Brain-Eating Amoeba Found in Louisiana Water Supply
(BATON ROUGE, La.) -- Louisiana officials have cautioned residents to be careful after a deadly brain-eating amoeba was found in a parish water supply.
The Louisiana Department of Health and Hospitals announced that the Naegleria fowleri amoeba was found in the water system of St. John the Baptist Parish.
The microscopic amoeba can be deadly if contaminated water travels through the nose to the brain. The microscopic pathogen can cause a deadly form of meningitis that or a swelling of the brain and surrounding tissues.
The amoeba cannot be contracted from drinking contaminated water, officials said.
The water system where the amoeba was found serves 12,577 people in three Louisiana towns.
While the source of the contamination was not found, officials said that they found the water supply did not have the required level of chlorine disinfectant and was vulnerable to contamination from Naegleria fowleri.
There have been no reports of infections from the amoeba in the area.
To kill the dangerous pathogens the department will flush the system with extra high levels of the chlorine for 60 days to kill any lingering amoebas in the system. The water will still be safe to drink.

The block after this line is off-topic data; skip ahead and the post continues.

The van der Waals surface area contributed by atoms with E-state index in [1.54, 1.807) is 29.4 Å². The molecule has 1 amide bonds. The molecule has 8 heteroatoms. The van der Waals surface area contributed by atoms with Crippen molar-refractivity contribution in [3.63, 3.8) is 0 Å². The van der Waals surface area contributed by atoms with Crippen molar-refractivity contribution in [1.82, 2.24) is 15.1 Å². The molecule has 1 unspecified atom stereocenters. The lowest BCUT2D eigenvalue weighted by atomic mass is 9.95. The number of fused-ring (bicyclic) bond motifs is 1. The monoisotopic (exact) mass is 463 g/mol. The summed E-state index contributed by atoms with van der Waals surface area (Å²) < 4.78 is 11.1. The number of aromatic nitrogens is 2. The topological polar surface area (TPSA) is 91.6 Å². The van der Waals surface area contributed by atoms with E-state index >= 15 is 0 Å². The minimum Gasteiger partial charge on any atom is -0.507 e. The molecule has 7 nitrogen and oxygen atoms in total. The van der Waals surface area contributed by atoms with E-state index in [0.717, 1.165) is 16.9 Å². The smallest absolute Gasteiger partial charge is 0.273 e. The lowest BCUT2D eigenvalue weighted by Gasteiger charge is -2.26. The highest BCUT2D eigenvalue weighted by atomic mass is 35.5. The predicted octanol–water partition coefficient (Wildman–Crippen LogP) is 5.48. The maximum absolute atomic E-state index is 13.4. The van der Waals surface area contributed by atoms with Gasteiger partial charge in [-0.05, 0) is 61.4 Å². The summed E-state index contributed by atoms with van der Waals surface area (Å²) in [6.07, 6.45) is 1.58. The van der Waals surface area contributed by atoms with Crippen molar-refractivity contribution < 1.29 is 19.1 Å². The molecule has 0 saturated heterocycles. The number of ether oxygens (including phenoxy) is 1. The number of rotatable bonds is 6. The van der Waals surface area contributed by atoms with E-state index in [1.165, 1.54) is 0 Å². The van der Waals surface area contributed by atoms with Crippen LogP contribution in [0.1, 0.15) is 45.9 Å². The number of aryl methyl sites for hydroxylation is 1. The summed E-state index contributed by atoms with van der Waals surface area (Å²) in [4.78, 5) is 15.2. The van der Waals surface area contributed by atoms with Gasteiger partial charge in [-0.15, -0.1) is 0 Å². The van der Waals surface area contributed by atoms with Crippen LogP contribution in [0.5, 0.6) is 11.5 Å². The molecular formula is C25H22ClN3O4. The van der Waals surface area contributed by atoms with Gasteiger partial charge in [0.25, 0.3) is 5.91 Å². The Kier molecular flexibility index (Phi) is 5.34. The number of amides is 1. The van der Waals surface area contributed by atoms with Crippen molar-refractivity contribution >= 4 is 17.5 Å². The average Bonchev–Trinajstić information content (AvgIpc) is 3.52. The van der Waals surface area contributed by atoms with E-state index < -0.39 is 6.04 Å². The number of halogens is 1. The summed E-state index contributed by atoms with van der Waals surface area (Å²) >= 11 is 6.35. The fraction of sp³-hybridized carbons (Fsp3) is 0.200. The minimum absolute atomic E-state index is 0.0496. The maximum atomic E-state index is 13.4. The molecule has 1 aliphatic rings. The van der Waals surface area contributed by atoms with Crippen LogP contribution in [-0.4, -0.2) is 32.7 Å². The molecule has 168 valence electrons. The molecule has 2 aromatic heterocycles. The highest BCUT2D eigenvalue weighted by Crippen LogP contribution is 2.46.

While the amoeba is extremely rare, the pathogen was responsible for at least three deaths in Louisiana parishes since 2011. Last year a 4-year-old boy from St. Bernard Parish was killed after contracting the infection from using a slip-in-slide.
This summer a 9-year-old girl from Kansas died after being infected with the amoeba.
"Families can take simple steps to protect themselves from exposure to this ameba, the most important being to avoid allowing water to go up your nose while bathing or swimming in a pool," said Louisiana State Health Officer Jimmy Guidry. "It is important to remember that the water is safe to drink; the ameba cannot infect an individual through the stomach."
According to the U.S. Centers for Disease Control the symptoms of an infection from Naegleria fowleri include headache, fever and nausea. As the disease progresses, infected people can have seizures, altered mental status, hallucinations and slip into a coma.
The disease is almost always fatal. In the U.S. between 1963 and 2013, just three people out of 132 managed to survive the infection, according to the CDC.
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